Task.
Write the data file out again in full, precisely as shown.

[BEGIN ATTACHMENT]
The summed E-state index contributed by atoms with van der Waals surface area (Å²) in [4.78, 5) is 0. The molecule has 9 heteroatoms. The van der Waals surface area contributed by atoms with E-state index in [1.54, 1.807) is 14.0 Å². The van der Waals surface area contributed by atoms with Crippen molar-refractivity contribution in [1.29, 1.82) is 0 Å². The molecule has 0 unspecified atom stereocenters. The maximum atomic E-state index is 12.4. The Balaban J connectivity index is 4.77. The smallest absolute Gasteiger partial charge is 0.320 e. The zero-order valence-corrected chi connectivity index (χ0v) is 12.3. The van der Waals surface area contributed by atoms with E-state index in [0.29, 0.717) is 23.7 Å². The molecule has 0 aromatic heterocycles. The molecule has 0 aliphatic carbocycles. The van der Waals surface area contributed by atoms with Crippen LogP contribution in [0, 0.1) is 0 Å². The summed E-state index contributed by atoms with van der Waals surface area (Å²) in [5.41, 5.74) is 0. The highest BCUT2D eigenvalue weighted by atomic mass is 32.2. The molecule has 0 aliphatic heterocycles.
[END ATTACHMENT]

The summed E-state index contributed by atoms with van der Waals surface area (Å²) in [4.78, 5) is 0. The molecule has 9 heteroatoms. The van der Waals surface area contributed by atoms with E-state index in [1.54, 1.807) is 14.0 Å². The van der Waals surface area contributed by atoms with Crippen molar-refractivity contribution in [1.29, 1.82) is 0 Å². The molecule has 0 unspecified atom stereocenters. The maximum atomic E-state index is 12.4. The Balaban J connectivity index is 4.77. The smallest absolute Gasteiger partial charge is 0.320 e. The zero-order valence-corrected chi connectivity index (χ0v) is 12.3. The van der Waals surface area contributed by atoms with E-state index in [0.29, 0.717) is 23.7 Å². The molecule has 0 aromatic heterocycles. The molecule has 0 aliphatic carbocycles. The van der Waals surface area contributed by atoms with Crippen LogP contribution in [0, 0.1) is 0 Å². The summed E-state index contributed by atoms with van der Waals surface area (Å²) in [5.41, 5.74) is 0. The highest BCUT2D eigenvalue weighted by atomic mass is 32.2. The molecule has 0 aliphatic heterocycles.